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  • Many FacesReimagining the Moon
  • Sundar Sarukkai

The first bit of poetry that I wrote as a young teenager, or at least remember writing, was about the moon. I was only doing what many teenagers did when they wrote poetry: They looked to the moon. Unlike the sun, we can look at the moon and take it in fully—its silver haze, the rabbit or hare on its face, the circle that is perfect one day and deformed the next, the distance and the darkness between and the beacon that it is, a beacon of imagination. The moon is a comfortable god for atheist teenagers, a god who can be with you even when you surreptitiously read that philosopher for teenagers, Nietzsche.

The moon is the first image, the first syllable, of imagination. The moon is a dream, but a dream that you can look at through a telescope and find disarmingly close. The good thing about imagination is that you cannot really grasp it but only move toward it. As Husserl well understood, imagination is essentially about the possible. Once the possible becomes the actual, all the fun in imagination evaporates. The moon becomes a sticker with a smile, a photograph, a place that really has rocks and minerals, and now, god forbid, even bottle-able water!

Distance is needed for imagination, and the closer we get to what we imagine, the farther we move from the image. Our landing on the moon has been about the worst thing to happen to our imagination, for now the moon is no longer that distant dreamer, a wandering lover, a moody rock, the conductor of loony tunes. It no longer can hold the stories of mythological creatures running on its bare backside but is now something on which humans have left their footprints, never mind that they are of oversized soles. It is no longer the favorite uncle who tells stories, Chandamama (literally meaning Moon-uncle and for years the most popular magazine for children in India). It is now a piece of rock, just another moon that, we are told, goes around the Earth even as the Earth goes around the sun. Sigh. How old we have suddenly grown, and how aged imagination has now become. As T.S. Eliot so poetically wrote, "I grow old … I grow old … I shall wear the bottoms of my trousers rolled," we now have to write an ode to the moon by saying, "We are old … We are old … We wear the bottoms of our imagination rolled."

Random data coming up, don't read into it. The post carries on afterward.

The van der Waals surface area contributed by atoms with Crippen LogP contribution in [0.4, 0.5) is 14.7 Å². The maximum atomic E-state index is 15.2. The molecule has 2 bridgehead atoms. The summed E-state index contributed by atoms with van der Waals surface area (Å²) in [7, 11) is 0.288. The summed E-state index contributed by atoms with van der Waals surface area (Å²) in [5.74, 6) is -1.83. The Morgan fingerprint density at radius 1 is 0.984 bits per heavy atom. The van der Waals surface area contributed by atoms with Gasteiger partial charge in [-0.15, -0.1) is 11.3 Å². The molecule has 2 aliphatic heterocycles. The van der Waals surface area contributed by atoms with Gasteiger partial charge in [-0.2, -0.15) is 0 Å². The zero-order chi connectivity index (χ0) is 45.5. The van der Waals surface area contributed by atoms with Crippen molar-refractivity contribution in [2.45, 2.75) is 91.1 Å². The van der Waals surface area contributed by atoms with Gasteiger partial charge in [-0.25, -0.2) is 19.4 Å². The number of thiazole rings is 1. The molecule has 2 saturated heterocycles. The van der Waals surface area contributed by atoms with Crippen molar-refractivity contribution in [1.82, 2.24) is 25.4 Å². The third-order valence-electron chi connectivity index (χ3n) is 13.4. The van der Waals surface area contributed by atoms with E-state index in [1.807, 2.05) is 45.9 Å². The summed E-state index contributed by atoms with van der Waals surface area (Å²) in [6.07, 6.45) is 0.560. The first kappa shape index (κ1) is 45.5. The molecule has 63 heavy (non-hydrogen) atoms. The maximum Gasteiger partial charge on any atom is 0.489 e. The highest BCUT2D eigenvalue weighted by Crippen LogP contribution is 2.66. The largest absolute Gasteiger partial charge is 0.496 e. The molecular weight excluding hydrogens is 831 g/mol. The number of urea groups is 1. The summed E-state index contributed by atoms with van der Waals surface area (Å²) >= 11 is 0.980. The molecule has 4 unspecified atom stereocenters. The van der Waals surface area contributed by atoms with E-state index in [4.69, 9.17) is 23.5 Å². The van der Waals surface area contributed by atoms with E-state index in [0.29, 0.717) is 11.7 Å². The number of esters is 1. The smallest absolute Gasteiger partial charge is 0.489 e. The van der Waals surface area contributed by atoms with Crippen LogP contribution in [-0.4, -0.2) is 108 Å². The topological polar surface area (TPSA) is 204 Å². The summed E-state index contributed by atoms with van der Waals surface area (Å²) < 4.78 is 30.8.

The moon has stopped singing to us, for its songs are now in digital pictures, in JPEG files, in moon-rock museums, in science classrooms, and not in folksongs by the fireside on a full-moon day or on a beach on a dark-mooned night. The moon is lost from the calendars that were defined by its waxing and waning—waxing, alas, is now only a private activity of women. Time too is now independent of the moon, has actually become independent of the imagination. We now live time in too-real terms.

Early traditions of Greek thought were, in general, suspicious of imagination—for good reason, since the problem was with images, particularly images of gods or with the possibility that humans could imagine themselves as gods. Since imagination makes, as for Augustine, "everything other than it is," it is necessary to be wary of its powers. There is on the other hand in the modern Western philosophical traditions a recognition that imagination is somehow the positive act of bringing the absent into presence as much as it makes the present absent. Some early Indian philosophers believed that imagination (kalpanā) is needed to put sense-data together into the object of perception. And some, like the Buddhists, connect imagination to the act of relating words to objects. In many of these views, the ancient Indian [End Page 216] and modern Western, the role of the imagination is in bringing forth the real world—as we imagine it!

What then is the role of imagination after the real has been brought forth? This question is what distinguishes imagination in science and art. Scientific imagination is...


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pp. 216-217
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